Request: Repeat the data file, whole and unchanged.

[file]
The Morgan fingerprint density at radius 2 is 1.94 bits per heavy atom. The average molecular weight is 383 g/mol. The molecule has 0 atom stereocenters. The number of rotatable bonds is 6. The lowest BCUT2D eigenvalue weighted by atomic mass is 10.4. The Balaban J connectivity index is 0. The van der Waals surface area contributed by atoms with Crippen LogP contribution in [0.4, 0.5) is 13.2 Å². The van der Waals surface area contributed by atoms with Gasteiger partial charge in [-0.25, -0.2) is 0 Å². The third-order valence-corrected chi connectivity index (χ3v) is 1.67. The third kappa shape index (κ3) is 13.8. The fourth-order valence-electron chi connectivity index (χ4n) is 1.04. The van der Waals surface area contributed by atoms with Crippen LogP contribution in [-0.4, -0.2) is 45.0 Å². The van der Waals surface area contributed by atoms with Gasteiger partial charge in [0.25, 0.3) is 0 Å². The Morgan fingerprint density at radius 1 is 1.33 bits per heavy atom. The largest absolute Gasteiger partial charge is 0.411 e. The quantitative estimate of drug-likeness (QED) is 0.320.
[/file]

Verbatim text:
The Morgan fingerprint density at radius 2 is 1.94 bits per heavy atom. The average molecular weight is 383 g/mol. The molecule has 0 atom stereocenters. The number of rotatable bonds is 6. The lowest BCUT2D eigenvalue weighted by atomic mass is 10.4. The Balaban J connectivity index is 0. The van der Waals surface area contributed by atoms with Crippen LogP contribution in [0.4, 0.5) is 13.2 Å². The van der Waals surface area contributed by atoms with Gasteiger partial charge in [-0.25, -0.2) is 0 Å². The third-order valence-corrected chi connectivity index (χ3v) is 1.67. The third kappa shape index (κ3) is 13.8. The fourth-order valence-electron chi connectivity index (χ4n) is 1.04. The van der Waals surface area contributed by atoms with Crippen LogP contribution in [-0.4, -0.2) is 45.0 Å². The van der Waals surface area contributed by atoms with Gasteiger partial charge in [0.25, 0.3) is 0 Å². The Morgan fingerprint density at radius 1 is 1.33 bits per heavy atom. The largest absolute Gasteiger partial charge is 0.411 e. The quantitative estimate of drug-likeness (QED) is 0.320.